People are meant to be relating. It has been proved that connection plays a role in our emotional development from a very young age and that it influences our adult relationships subconsciously. As babies, we are responsive to the emotions and reactions of our caretakers and our social environment; our joy and our capacity for wellbeing depend on our connection-level during infancy and later on as adults also.
The core issues and frustrations that arise in our relationships are connected to the hurt we experienced from our childhood. When we have been neglected as a child, we are likely to be sensitive when being ignored by our partner. If we felt criticized or abandoned, these fears may manifest in our committed relationships. This can even overshadow the positive aspect of a relationship, often leaving us to wonder if we chose the right partner. This pattern can impact every single one of our relationships, romantic and otherwise.
When there is no interaction or a broken connection, anxiety comes. And this is the biggest pain.
We need to understand the role that connection plays in our own relationships as well as ways to communicate more effectively with family, friends, co-workers, etc. Moreover, if we begin to consciously Connect with those that we love and interact, we will enjoy stronger and more fulfilling relationships for the years to come, increasing our levels of happiness and, hence, our good mental and physical health.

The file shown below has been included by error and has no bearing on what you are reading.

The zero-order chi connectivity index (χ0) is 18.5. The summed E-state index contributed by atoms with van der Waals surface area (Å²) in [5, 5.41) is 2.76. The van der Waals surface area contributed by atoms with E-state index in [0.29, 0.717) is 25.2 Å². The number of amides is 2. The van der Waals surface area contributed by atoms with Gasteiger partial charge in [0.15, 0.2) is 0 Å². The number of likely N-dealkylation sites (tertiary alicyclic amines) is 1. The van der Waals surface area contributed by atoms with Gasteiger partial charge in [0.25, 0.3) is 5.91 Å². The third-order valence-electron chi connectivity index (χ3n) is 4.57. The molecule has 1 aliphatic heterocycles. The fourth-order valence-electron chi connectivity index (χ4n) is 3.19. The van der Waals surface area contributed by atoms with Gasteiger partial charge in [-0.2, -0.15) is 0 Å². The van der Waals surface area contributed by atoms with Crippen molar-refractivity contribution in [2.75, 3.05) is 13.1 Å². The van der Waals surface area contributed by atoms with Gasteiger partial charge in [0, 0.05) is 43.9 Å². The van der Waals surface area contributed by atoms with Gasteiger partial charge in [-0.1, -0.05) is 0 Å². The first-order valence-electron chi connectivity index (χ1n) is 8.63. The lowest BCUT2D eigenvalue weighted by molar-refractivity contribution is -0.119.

Even more, this is also connected to nutrition since cravings and eating disorders often are a result of a broken connection during our infancy. Nutrition comes as a substitute.
The impact of a simple smile or a happy face has on a baby, by restoring amazement and joy is that of a repair process. Likewise, we, grown-ups, can regain that sense of original connection and joy through deep listening, love, mirroring, empathy. The safe conversation process by turning off our movie in order to watch our partner’s movie -even if it is completely different from ours’- is the key to regain true connection. Seeing and validating the other’s truth will allow a huge transition to connecting thanks to a sense of safety and appreciation. This process enables the brain to change and from secreting cortisol -with a relationship of mutual judgement-our partner will produce endorphin with a relationship of understanding. That neurochemical process can be attained with small caring behaviours, surprises and, high energy sources of laughing. At least and not last, negativity and devaluation of the other person is the biggest disease of human’s relationships and produces toxins; as such it should be completely put down and we should remove it from any interaction about everything, and, at all times.